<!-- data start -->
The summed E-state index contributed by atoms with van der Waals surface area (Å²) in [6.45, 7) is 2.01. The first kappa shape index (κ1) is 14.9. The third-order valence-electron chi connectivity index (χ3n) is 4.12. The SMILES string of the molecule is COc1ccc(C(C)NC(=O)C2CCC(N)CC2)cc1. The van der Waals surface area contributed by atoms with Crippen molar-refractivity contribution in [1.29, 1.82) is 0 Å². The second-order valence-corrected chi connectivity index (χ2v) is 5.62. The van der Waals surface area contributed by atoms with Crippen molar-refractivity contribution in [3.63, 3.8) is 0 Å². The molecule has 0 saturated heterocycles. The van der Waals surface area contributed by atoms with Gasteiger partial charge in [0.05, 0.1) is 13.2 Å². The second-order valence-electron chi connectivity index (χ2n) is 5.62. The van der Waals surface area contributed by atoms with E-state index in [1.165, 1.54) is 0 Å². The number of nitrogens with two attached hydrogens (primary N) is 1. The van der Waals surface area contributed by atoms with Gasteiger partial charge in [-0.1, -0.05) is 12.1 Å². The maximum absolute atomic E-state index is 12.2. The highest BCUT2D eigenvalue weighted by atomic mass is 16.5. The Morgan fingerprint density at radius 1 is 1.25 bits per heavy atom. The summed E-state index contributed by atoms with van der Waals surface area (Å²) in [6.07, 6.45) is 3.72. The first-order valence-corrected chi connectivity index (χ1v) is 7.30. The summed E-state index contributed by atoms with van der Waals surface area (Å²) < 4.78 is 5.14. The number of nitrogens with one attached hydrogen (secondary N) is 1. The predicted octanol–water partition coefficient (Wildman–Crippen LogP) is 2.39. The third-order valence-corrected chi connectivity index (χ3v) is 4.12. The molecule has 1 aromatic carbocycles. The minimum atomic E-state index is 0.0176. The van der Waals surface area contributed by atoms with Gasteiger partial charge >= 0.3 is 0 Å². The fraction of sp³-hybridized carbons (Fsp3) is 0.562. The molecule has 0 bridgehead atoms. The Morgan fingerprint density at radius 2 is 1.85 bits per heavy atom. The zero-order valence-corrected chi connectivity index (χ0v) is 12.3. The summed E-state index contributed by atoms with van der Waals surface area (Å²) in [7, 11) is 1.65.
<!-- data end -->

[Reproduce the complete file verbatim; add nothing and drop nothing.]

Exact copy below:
The summed E-state index contributed by atoms with van der Waals surface area (Å²) in [6.45, 7) is 2.01. The first kappa shape index (κ1) is 14.9. The third-order valence-electron chi connectivity index (χ3n) is 4.12. The SMILES string of the molecule is COc1ccc(C(C)NC(=O)C2CCC(N)CC2)cc1. The van der Waals surface area contributed by atoms with Crippen molar-refractivity contribution in [1.29, 1.82) is 0 Å². The second-order valence-corrected chi connectivity index (χ2v) is 5.62. The van der Waals surface area contributed by atoms with Crippen molar-refractivity contribution in [3.63, 3.8) is 0 Å². The molecule has 0 saturated heterocycles. The van der Waals surface area contributed by atoms with Gasteiger partial charge in [0.05, 0.1) is 13.2 Å². The second-order valence-electron chi connectivity index (χ2n) is 5.62. The van der Waals surface area contributed by atoms with E-state index in [1.165, 1.54) is 0 Å². The number of nitrogens with two attached hydrogens (primary N) is 1. The van der Waals surface area contributed by atoms with Gasteiger partial charge in [-0.1, -0.05) is 12.1 Å². The maximum absolute atomic E-state index is 12.2. The highest BCUT2D eigenvalue weighted by atomic mass is 16.5. The Morgan fingerprint density at radius 1 is 1.25 bits per heavy atom. The summed E-state index contributed by atoms with van der Waals surface area (Å²) in [6.07, 6.45) is 3.72. The first-order valence-corrected chi connectivity index (χ1v) is 7.30. The summed E-state index contributed by atoms with van der Waals surface area (Å²) < 4.78 is 5.14. The number of nitrogens with one attached hydrogen (secondary N) is 1. The predicted octanol–water partition coefficient (Wildman–Crippen LogP) is 2.39. The third-order valence-corrected chi connectivity index (χ3v) is 4.12. The molecule has 1 aromatic carbocycles. The minimum atomic E-state index is 0.0176. The van der Waals surface area contributed by atoms with Gasteiger partial charge >= 0.3 is 0 Å². The fraction of sp³-hybridized carbons (Fsp3) is 0.562. The molecule has 0 bridgehead atoms. The Morgan fingerprint density at radius 2 is 1.85 bits per heavy atom. The zero-order valence-corrected chi connectivity index (χ0v) is 12.3. The summed E-state index contributed by atoms with van der Waals surface area (Å²) in [7, 11) is 1.65.